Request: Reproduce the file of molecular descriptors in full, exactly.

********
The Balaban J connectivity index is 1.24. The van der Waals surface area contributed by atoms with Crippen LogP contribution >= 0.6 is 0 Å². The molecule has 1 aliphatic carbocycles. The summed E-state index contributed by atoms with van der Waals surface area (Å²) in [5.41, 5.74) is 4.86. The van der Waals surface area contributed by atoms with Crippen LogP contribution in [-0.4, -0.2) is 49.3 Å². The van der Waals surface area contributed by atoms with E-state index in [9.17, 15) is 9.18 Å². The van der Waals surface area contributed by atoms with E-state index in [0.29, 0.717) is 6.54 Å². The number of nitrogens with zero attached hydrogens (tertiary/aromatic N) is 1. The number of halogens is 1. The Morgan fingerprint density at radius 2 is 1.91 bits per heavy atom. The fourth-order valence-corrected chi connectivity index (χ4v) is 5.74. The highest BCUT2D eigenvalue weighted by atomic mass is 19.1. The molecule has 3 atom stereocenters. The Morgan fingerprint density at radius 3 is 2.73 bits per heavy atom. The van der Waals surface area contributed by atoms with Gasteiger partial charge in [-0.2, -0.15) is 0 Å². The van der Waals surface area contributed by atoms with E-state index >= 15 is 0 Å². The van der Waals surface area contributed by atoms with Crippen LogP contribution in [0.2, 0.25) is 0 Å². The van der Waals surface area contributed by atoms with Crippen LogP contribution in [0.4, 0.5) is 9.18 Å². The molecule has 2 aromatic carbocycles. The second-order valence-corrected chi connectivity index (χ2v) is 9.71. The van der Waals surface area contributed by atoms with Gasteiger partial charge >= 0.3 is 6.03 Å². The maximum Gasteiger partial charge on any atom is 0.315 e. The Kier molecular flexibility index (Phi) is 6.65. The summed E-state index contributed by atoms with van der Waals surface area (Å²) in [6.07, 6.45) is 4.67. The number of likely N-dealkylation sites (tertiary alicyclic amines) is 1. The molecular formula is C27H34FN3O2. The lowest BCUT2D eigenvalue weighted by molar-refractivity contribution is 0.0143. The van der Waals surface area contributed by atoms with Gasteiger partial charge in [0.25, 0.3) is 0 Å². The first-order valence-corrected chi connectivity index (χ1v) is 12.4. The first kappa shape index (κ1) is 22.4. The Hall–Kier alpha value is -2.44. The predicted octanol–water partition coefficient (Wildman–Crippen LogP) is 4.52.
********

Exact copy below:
The Balaban J connectivity index is 1.24. The van der Waals surface area contributed by atoms with Crippen LogP contribution >= 0.6 is 0 Å². The molecule has 1 aliphatic carbocycles. The summed E-state index contributed by atoms with van der Waals surface area (Å²) in [5.41, 5.74) is 4.86. The van der Waals surface area contributed by atoms with Crippen LogP contribution in [-0.4, -0.2) is 49.3 Å². The van der Waals surface area contributed by atoms with E-state index in [9.17, 15) is 9.18 Å². The van der Waals surface area contributed by atoms with E-state index in [0.29, 0.717) is 6.54 Å². The number of nitrogens with zero attached hydrogens (tertiary/aromatic N) is 1. The number of halogens is 1. The Morgan fingerprint density at radius 2 is 1.91 bits per heavy atom. The fourth-order valence-corrected chi connectivity index (χ4v) is 5.74. The highest BCUT2D eigenvalue weighted by atomic mass is 19.1. The molecule has 3 atom stereocenters. The Morgan fingerprint density at radius 3 is 2.73 bits per heavy atom. The van der Waals surface area contributed by atoms with Gasteiger partial charge in [-0.2, -0.15) is 0 Å². The van der Waals surface area contributed by atoms with E-state index >= 15 is 0 Å². The van der Waals surface area contributed by atoms with Crippen LogP contribution in [0.2, 0.25) is 0 Å². The van der Waals surface area contributed by atoms with Crippen LogP contribution in [0.4, 0.5) is 9.18 Å². The molecule has 2 aromatic carbocycles. The second-order valence-corrected chi connectivity index (χ2v) is 9.71. The van der Waals surface area contributed by atoms with Gasteiger partial charge >= 0.3 is 6.03 Å². The maximum Gasteiger partial charge on any atom is 0.315 e. The Kier molecular flexibility index (Phi) is 6.65. The summed E-state index contributed by atoms with van der Waals surface area (Å²) in [6.07, 6.45) is 4.67. The number of likely N-dealkylation sites (tertiary alicyclic amines) is 1. The molecular formula is C27H34FN3O2. The lowest BCUT2D eigenvalue weighted by molar-refractivity contribution is 0.0143. The van der Waals surface area contributed by atoms with Gasteiger partial charge in [0.25, 0.3) is 0 Å². The first-order valence-corrected chi connectivity index (χ1v) is 12.4. The first kappa shape index (κ1) is 22.4. The Hall–Kier alpha value is -2.44. The predicted octanol–water partition coefficient (Wildman–Crippen LogP) is 4.52.